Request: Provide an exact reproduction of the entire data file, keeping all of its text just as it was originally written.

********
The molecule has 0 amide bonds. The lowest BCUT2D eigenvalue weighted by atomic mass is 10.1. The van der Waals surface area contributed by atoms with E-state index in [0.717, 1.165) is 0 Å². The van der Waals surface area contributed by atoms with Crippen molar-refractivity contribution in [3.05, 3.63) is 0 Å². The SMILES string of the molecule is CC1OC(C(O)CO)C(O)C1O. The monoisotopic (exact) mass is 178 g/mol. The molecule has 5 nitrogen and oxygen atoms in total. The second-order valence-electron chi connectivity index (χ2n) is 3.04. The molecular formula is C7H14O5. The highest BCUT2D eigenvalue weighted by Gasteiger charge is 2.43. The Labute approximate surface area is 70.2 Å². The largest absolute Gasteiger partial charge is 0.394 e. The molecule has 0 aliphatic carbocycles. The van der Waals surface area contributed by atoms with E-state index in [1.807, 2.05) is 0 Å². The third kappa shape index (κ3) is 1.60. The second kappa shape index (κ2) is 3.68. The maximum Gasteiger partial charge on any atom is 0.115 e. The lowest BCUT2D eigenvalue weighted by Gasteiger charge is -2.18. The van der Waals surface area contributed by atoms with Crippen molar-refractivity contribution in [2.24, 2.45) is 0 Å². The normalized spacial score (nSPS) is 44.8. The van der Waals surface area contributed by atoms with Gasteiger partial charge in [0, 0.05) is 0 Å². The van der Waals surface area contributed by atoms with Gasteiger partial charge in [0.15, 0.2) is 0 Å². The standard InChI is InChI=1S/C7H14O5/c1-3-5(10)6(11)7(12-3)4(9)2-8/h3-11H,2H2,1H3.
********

The molecule has 0 amide bonds. The lowest BCUT2D eigenvalue weighted by atomic mass is 10.1. The van der Waals surface area contributed by atoms with E-state index in [0.717, 1.165) is 0 Å². The van der Waals surface area contributed by atoms with Crippen molar-refractivity contribution in [3.05, 3.63) is 0 Å². The SMILES string of the molecule is CC1OC(C(O)CO)C(O)C1O. The monoisotopic (exact) mass is 178 g/mol. The molecule has 5 nitrogen and oxygen atoms in total. The second-order valence-electron chi connectivity index (χ2n) is 3.04. The molecular formula is C7H14O5. The highest BCUT2D eigenvalue weighted by Gasteiger charge is 2.43. The Labute approximate surface area is 70.2 Å². The largest absolute Gasteiger partial charge is 0.394 e. The molecule has 0 aliphatic carbocycles. The van der Waals surface area contributed by atoms with E-state index in [1.807, 2.05) is 0 Å². The third kappa shape index (κ3) is 1.60. The second kappa shape index (κ2) is 3.68. The maximum Gasteiger partial charge on any atom is 0.115 e. The lowest BCUT2D eigenvalue weighted by Gasteiger charge is -2.18. The van der Waals surface area contributed by atoms with Crippen molar-refractivity contribution in [2.24, 2.45) is 0 Å². The normalized spacial score (nSPS) is 44.8. The van der Waals surface area contributed by atoms with Gasteiger partial charge in [0, 0.05) is 0 Å². The van der Waals surface area contributed by atoms with Gasteiger partial charge in [0.15, 0.2) is 0 Å². The standard InChI is InChI=1S/C7H14O5/c1-3-5(10)6(11)7(12-3)4(9)2-8/h3-11H,2H2,1H3.